Ahnström & Pyk har tillsammans med Stadsbyggnadskontoret och övriga byggaktörer arbetat fram ett detaljplaneförslag med syftet att utveckla Sätra centrum, ett projekt inom Fokus Skärholmen. Den befintliga centrumanläggningen planeras att rivas och ersättas med ett torg som ramas in av byggnader med handel och andra lokaler i bottenvåningarna. Samtidigt planeras en nybyggnation av ca 600 bostäder i direkt anslutning till centrum. Ytterligare information finns på: stockholm.se/detaljplaner och vaxer.stockholm/sätracentrum
Den befintliga centrumanläggningen planeras att rivas och ersättas med ett torg som ramas in av byggnader med handel och andra lokaler i bottenvåningarna. Samtidigt planeras en nybyggnation av ca 600 bostäder i direkt anslutning till centrum.
Här visas förslaget:
• Tekniska nämndhuset, Fleminggatan 4 (här finns fysisk modell av förslaget)
• Fokus Skärholmens digitala 3D-modell (funkar bäst i webbläsaren Chrome)
• Samrådsaffischer finns uppsatta inne i Sätra centrum
Samrådsperiod 2 april – 14 maj
Livesänt informationsmöte via Facebook 28 april. kl. 17.00
2019-10-03 Nyköping växer!
Enligt Fastighetsnytt, har de två bolagen Samhällsbyggnadsbolaget i Norden och Abasten „bildat ett joint venture-bolag som ska utveckla 750 nya lägenheter i Nyköping. SBB och Amasten äger 50 procent vardera i det nybildade bolaget som köper 50 000 kvadratmeter byggrätter i Nyköping av SBB för 150 miljoner kronor.“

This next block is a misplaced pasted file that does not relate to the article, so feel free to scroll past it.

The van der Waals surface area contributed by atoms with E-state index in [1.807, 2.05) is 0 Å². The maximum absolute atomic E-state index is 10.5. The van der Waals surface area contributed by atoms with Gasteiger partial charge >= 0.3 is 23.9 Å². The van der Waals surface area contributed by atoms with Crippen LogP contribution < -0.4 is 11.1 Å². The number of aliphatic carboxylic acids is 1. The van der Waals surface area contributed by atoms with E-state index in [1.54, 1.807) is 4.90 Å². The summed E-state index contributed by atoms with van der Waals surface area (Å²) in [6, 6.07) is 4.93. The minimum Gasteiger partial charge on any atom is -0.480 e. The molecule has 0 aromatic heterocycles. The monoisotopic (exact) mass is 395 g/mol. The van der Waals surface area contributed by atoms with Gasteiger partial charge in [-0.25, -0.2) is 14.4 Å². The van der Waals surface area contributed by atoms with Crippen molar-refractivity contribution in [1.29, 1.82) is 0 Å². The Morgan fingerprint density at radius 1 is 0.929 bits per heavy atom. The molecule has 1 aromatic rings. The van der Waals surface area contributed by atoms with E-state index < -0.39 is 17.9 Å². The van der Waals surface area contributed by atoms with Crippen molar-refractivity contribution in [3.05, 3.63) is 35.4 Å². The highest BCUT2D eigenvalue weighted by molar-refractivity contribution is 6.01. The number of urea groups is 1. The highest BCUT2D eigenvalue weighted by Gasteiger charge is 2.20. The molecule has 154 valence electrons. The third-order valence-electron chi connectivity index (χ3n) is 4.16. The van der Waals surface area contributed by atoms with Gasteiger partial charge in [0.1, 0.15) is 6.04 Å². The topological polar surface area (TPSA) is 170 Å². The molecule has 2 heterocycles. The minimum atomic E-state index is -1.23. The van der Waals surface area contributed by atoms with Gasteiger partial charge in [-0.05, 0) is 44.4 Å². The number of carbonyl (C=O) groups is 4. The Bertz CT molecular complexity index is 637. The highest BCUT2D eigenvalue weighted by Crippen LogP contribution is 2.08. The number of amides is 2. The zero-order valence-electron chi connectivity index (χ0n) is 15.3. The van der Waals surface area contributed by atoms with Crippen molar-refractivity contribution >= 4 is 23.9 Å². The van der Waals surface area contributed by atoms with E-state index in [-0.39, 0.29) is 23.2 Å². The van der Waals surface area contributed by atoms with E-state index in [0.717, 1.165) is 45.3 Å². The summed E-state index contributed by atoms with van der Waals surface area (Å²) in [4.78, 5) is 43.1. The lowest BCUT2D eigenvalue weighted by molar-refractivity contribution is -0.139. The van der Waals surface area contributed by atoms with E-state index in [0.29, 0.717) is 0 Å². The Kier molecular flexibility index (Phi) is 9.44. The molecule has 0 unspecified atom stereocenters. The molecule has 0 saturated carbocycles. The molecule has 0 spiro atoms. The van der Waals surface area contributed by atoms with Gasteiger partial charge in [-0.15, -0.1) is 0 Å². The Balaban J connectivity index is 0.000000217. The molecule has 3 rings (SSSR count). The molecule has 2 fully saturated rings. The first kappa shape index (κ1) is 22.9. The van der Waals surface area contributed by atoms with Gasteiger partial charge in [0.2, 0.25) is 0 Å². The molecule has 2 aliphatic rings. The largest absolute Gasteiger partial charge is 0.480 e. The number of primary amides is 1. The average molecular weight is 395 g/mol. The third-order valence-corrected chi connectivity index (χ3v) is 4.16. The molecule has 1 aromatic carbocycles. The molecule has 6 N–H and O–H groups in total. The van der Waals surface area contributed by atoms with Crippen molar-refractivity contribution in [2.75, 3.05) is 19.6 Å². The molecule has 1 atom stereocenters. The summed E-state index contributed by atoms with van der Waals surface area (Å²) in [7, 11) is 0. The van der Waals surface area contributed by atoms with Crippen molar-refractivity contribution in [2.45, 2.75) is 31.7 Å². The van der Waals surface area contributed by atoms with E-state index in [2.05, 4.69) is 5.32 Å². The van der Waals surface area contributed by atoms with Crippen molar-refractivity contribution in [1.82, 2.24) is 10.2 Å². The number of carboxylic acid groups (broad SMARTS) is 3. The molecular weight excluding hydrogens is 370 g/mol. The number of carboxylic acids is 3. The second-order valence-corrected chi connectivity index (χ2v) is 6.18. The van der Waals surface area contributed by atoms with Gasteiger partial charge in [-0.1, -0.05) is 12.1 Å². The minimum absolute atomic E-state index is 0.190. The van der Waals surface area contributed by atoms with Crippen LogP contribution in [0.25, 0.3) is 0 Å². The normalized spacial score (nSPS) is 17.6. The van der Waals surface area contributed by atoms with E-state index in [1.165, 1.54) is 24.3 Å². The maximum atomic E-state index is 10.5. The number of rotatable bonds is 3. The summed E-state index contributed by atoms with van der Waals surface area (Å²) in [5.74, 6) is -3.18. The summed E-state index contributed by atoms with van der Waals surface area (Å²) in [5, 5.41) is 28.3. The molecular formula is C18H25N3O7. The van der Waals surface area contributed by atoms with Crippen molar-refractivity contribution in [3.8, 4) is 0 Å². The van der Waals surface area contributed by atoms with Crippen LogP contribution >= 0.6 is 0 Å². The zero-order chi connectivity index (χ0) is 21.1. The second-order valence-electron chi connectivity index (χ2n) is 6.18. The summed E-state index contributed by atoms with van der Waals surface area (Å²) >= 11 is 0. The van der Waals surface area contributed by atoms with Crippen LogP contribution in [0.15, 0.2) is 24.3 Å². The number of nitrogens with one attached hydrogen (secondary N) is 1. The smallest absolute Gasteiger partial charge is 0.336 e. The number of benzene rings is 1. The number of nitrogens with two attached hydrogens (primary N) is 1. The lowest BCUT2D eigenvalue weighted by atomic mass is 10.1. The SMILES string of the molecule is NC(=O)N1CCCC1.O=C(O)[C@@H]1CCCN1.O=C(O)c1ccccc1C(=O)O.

Ahnström & Pyk äger i samma område centrumfastigheten med bostäder. Vi ser fram emot ett gott samarbete kring utvecklingen av den nya stadsdelen Nöthagen i Nyköping.
2019-08-22 Igår sprang vi stafett för välgörande ändamål @unicefsverige Se fler bilder här.
2019-08-14 Meet Ahnström & Pyk at „Gröna Dagar“ i Ystad Trädgårdsstad on 16th until 18th of August. For more information please klick here.
2019-02-14 One step closer to a new Sätra Centrum. Read the whole article here!
2019-01-07 Lövet Förvaltning AB is the new technical caretaker to Sätra Centrum. Here you find all the contact details.
2018-12-07 Information about the fire in Sätra Centrum you find at Dagens Nyheter.
2018-12-03 Meet Ahnström & Pyk at the NY I LOKAL trade fair in Stockholm
2018-06-21 Ahnström & Pyk buys building rights in the new neighborhood of Nöthagen in the central part of Nyköping. Read more in Property Magazine.
2018-06-20 Exploateringsnämnden i Stockholm har tagit beslut om att markanvisa i Sätra Centrum. Beslutet togs den 14 juni. Läs mer.